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#Endsars Protest: A wakeup call for Nigeria restructuring~WorldStage

By on November 17, 2020 0 107 Views

The recent #EndSARS protest in Nigeria may go down in history as the loudest wakeup call since the civil war, for the country to be restructured, according to the president of World Stage Limited, Segun Adeleye.

Adeleye who said this in his welcome address at the virtual WorldStage Economic Summit 2020 with the theme, ‘New Reality: Consolidating Economic Diversification’ on November 10, 2020, noted that the youth agitation being subdued should not be construed as a failure, but a success, a wakeup call that things cannot continue as usual with no job, poor infrastructure and insensitivity on the part of the political leaders who are portrayed to be living in opulence with the lion share of the national cake.

“Like every change, the end cannot be envisaged. The #EndSARS protest could have gone far, upstage the status quo and destroy all what we have built over the years, for us to start all over again in pains to the unknown,” Adeleye said at the summit where top government officials joined experts to deliberate on how to fast track the diversification of the nation’s economy, the WorldStage boss said,

READ ALSO: Why Many Nigeria products are rejected in international market~NPC

Adeleye quoted from his 2019 WES speech where he advised the government in collaboration with the private sector to set up innovation hubs in all the 774 local government areas for hundreds of young internet fraudsters popularly called Yahoo-Yahoo boys, to make decent living rather than being ‘proudly’ prosecuted daily by the EFCC.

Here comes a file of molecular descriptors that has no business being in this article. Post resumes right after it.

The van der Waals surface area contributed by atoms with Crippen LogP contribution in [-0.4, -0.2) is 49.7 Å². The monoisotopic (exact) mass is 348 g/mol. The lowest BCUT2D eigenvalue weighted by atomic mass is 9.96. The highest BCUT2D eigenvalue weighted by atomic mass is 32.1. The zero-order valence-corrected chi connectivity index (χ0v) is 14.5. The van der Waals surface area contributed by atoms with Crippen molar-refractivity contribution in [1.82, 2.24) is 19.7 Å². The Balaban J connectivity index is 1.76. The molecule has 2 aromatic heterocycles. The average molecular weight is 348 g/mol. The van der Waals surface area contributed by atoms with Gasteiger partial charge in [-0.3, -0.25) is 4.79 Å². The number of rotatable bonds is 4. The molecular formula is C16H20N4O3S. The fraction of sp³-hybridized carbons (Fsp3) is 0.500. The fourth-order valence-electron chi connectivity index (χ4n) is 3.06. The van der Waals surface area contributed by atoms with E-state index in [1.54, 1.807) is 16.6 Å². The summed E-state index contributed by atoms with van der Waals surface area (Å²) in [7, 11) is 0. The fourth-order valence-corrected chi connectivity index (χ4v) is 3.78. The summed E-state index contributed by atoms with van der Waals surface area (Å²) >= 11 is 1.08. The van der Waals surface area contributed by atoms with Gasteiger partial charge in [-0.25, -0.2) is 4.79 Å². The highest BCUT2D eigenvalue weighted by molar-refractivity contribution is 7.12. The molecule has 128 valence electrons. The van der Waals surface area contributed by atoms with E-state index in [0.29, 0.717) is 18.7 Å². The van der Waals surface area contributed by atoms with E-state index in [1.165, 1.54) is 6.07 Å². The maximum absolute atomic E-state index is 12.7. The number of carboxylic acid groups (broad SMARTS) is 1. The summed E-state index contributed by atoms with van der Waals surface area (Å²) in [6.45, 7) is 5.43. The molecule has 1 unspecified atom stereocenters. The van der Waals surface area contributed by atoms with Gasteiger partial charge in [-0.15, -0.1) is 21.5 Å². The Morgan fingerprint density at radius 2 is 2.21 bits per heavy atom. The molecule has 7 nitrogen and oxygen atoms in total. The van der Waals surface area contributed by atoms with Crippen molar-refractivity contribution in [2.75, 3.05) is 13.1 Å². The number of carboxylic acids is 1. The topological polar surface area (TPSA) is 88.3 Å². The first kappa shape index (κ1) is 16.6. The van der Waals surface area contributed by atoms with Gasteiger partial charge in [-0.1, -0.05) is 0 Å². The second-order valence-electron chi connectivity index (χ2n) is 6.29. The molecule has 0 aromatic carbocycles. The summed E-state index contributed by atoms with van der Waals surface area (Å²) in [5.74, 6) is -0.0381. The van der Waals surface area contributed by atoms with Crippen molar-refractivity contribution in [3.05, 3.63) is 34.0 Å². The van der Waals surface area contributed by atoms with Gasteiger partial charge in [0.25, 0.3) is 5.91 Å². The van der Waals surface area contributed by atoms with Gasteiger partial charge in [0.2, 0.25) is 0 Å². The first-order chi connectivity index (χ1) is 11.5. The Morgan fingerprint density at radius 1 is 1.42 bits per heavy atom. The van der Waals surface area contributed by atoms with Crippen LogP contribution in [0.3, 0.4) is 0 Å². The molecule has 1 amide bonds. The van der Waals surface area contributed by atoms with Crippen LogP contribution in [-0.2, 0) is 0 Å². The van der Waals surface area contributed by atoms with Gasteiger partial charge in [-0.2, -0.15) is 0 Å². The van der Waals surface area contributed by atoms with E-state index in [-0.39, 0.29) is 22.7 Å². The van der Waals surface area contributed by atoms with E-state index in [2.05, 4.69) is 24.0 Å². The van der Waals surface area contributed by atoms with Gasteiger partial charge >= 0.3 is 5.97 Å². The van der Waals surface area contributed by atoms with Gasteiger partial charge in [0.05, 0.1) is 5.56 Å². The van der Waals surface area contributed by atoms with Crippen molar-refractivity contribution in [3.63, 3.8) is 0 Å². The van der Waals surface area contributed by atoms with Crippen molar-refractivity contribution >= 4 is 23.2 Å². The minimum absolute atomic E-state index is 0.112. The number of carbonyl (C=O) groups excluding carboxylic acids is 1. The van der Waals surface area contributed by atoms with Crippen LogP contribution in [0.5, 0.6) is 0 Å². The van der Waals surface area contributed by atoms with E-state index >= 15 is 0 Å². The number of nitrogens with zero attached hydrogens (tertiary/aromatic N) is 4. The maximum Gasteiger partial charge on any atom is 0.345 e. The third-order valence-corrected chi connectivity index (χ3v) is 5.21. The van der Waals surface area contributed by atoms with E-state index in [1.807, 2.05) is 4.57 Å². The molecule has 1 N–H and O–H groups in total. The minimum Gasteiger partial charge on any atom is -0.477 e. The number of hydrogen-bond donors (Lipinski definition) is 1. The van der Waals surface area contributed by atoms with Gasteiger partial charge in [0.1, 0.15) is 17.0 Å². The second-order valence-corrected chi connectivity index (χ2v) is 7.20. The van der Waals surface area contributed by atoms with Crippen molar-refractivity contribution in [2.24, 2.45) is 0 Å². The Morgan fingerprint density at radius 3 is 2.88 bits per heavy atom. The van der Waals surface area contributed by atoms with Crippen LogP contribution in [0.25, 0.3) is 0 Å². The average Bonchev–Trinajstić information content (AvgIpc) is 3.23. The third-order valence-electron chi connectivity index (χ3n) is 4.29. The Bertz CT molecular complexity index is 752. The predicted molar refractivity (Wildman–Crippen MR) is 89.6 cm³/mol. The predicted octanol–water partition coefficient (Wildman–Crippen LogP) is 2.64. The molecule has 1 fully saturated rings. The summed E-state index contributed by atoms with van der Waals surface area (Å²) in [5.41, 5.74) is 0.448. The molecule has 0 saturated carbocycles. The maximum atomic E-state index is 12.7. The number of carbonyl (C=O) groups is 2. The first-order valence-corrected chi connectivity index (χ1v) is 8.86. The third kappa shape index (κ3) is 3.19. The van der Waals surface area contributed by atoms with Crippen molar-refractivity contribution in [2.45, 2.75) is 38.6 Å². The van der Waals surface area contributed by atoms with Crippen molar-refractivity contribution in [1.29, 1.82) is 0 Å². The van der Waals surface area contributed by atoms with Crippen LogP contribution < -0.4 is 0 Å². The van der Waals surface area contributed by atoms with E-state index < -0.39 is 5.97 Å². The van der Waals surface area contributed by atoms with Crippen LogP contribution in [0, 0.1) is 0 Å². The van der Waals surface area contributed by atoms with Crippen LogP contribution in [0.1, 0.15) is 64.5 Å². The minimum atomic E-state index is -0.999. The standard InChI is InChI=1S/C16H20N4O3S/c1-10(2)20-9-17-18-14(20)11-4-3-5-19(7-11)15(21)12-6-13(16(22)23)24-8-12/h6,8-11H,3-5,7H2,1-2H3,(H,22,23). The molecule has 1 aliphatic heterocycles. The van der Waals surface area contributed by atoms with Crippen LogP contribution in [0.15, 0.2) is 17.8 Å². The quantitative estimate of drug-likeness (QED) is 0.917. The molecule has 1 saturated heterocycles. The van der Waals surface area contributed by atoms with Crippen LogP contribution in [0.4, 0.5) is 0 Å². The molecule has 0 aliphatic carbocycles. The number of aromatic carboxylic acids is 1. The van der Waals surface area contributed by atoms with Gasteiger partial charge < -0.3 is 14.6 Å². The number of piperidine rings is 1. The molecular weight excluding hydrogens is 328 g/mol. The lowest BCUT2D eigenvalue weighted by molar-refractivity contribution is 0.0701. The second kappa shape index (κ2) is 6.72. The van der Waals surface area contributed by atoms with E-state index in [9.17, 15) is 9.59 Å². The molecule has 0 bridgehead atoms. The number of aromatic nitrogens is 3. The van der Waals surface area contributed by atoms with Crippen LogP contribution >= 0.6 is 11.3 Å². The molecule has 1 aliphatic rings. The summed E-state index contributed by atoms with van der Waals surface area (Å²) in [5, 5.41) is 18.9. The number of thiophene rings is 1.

“What we have now after the #EndSARS is a fair deal. It’s a clear signal that the current structure of economic exclusion is unsustainable and dangerous. There may never be a second chance. The only sustainable way to pacify the youths and other stakeholders is to extend the boundary of opportunities to all,” Adeleye said.

READ ALSO: Why Many Nigeria products are rejected in international market~NPC

Asking that great lessons should be leant from #EndSARS and COVID- 19 pandemic, he said “the big lesson for us is that life is not about striving to change the world, but making contributions at every opportunity we individually have, because we don’t control what tomorrow will bring, but we can shape it by our actions today.

“While we held the WorldStage Economic Summit 2019 on Wednesday, November 13, 2019, at the prestigious Nigerian Stock Exchange event centre, when we discussed ‘Getting Nigeria Ready for the Challenges of the Fourth Industrial Revolution’ little did we know then that the world would have changed one year after.”

The WorldStage boss said the COVID- 19 pandemic had humbled the world and further exposed the vulnerability of the human species in spite the advancement in science and technology.

“There are question marks about what should be our priorities? There is the striking lesson about how the least things could be the most important,” he said.

He said the lessons from the changing world inspired the theme of the WES 2020, considering that with the non-oil sector contributing 91.07% to Nigeria’s total GDP in Q2-2020 compared with 8.93% from crude oil, “the economy is not as undiversified as it looks. The anomaly is in the reality that the oil sector is responsible for 95% of foreign exchange earnings.”

He said the new reality of diversification should inspire the non-oil sector to become competitive, create jobs, attract foreign investment, break into the global market and generate commensurate foreign exchange to strengthen the Naira.

Adeleye identified the highest point in the Nigerian economy since WES 2019 as probably on 7th August, 2020 when President Muhammadu Buhari signed the new Companies and Allied Matter Act (CAMA 2020) into law, asking whether it was a coincidence that President Buhari also signed the Agreement Establishing the African Continental Free Trade Area (AfCFTA) on 7th of July 2019.

“We are aware that the CAMA 2020 introduces new provisions to reflect modern commercial realities as well as reduce compliance costs and regulatory hurdles for businesses in Nigeria. This is the foundation for diversification,” he said.

“We expect that government at all levels will now go out to improve on ease of doing business, encourage new businesses to spring up, undertake deliberate exploration/expansion of local and international market for expected huge agricultural and other outputs. This is the sure way to create jobs and keep the youths busy.”

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